Workers’ Compensation Claims for Work-Related Auto Accidents
You probably already know that Illinois employers are required by law to pay workers’ compensation benefits to employees who suffer injuries while on the job. When most people think of work-related accidents, they think of accidents such as machinery accidents and slip-and-fall accidents. However, apart from being eligible to recover workers’ compensation benefits after such accidents, in Illinois, an employee can possibly recover workers’ compensation benefits when their injury occurs because of an auto accident. And the good news is that workers’ compensation benefits are available regardless of who was at fault for the auto accident. Additionally, after suffering a work-related car accident, other forms of compensation may be available. Read on to learn more!
Workers’ Compensation for Work-Related Motor Vehicle Accidents
Employees who drive regularly, such as truck drivers, bus drivers, and taxi drivers, are at a high risk of injury in a vehicle accident while working. However, even employees who don’t drive regularly can be injured in an auto accident while working. As long as a crash happens during the course of your employment, you can recover workers’ compensation benefits regardless of whether or not you drive regularly.
Benefits that a worker may be entitled to after a work-related vehicle accident in Illinois include medical benefits, temporary disability benefits, permanent disability benefits, wage differential benefits, disfigurement benefits, and vocational rehabilitation and maintenance benefits.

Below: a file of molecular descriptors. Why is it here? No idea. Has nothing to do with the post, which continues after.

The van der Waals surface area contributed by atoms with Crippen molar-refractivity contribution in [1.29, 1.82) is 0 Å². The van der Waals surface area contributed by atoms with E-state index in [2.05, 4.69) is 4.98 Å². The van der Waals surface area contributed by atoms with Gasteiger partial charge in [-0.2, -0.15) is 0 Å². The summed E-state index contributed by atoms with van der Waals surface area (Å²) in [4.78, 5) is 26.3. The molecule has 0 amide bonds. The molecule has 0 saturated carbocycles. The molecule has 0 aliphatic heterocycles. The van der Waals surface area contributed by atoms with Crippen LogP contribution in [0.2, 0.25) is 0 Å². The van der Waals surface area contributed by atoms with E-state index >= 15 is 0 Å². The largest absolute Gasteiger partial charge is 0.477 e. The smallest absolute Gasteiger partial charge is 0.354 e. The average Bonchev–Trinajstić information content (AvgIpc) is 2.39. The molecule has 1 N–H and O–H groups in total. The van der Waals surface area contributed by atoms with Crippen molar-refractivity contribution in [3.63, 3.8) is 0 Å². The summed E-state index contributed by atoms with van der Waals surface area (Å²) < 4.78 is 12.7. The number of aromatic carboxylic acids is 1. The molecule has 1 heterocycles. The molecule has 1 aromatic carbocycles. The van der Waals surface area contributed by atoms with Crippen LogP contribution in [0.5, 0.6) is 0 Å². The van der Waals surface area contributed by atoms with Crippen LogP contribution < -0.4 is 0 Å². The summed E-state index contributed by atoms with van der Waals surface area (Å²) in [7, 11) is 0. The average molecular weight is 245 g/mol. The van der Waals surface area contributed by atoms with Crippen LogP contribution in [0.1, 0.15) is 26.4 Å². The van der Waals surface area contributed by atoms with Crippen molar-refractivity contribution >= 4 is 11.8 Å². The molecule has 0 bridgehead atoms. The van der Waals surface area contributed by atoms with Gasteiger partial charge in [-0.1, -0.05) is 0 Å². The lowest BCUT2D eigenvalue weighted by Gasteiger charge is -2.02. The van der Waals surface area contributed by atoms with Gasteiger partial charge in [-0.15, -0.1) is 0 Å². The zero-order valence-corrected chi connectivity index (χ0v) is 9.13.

One crucial thing to note is that an employee who files a workers’ compensation claim after being involved in a work-related vehicle accident in Illinois can recover benefits regardless of their fault in the accident. Employees are not even required to prove that their accident was the other driver’s fault to recover benefits. This is because workers’ compensation is a no-fault system. However, there are some exceptions to this general rule. If, for example, an employee was committing a criminal offense at the time of the accident, they will not be eligible for workers’ compensation benefits. Additionally, in Illinois, accidents that happen when an employee is commuting to or from work are usually not covered by workers’ compensation.
Third-Party Claims After a Work-Related Auto Accident
As mentioned at the beginning of this article, other forms of compensation apart from workers’ compensation may be possible after a work-related vehicle accident. If another driver is responsible for your accident, you can file a third-party claim called a personal injury claim against them and recover additional compensation. Workers’ compensation will cover some of the costs associated with your work-related auto accident. However, the truth is that workers’ compensation does not cover some accident-related damages, such as pain and suffering. Filing a personal injury claim against the negligent driver can help ensure you are fully compensated for the damages you have suffered. Apart from the driver, other parties that may be liable after a work-related car accident include the company that manufactured or sold a defective auto part or the city or county government that failed to address hazards on a dangerous highway.
Apart from the types of damages that can be secured, another huge difference between pursuing a workers’ compensation claim and a personal injury claim is the requirement to prove negligence in a personal injury claim. You cannot recover compensation in a personal injury claim unless you prove all the elements of negligence.
Contact a Chicago Workers’ Compensation Lawyer
If you’ve suffered injuries in a work-related auto accident, contact our experienced Chicago workers’ compensation lawyer at Connolly Injury Law to get help with your workers’ compensation claim.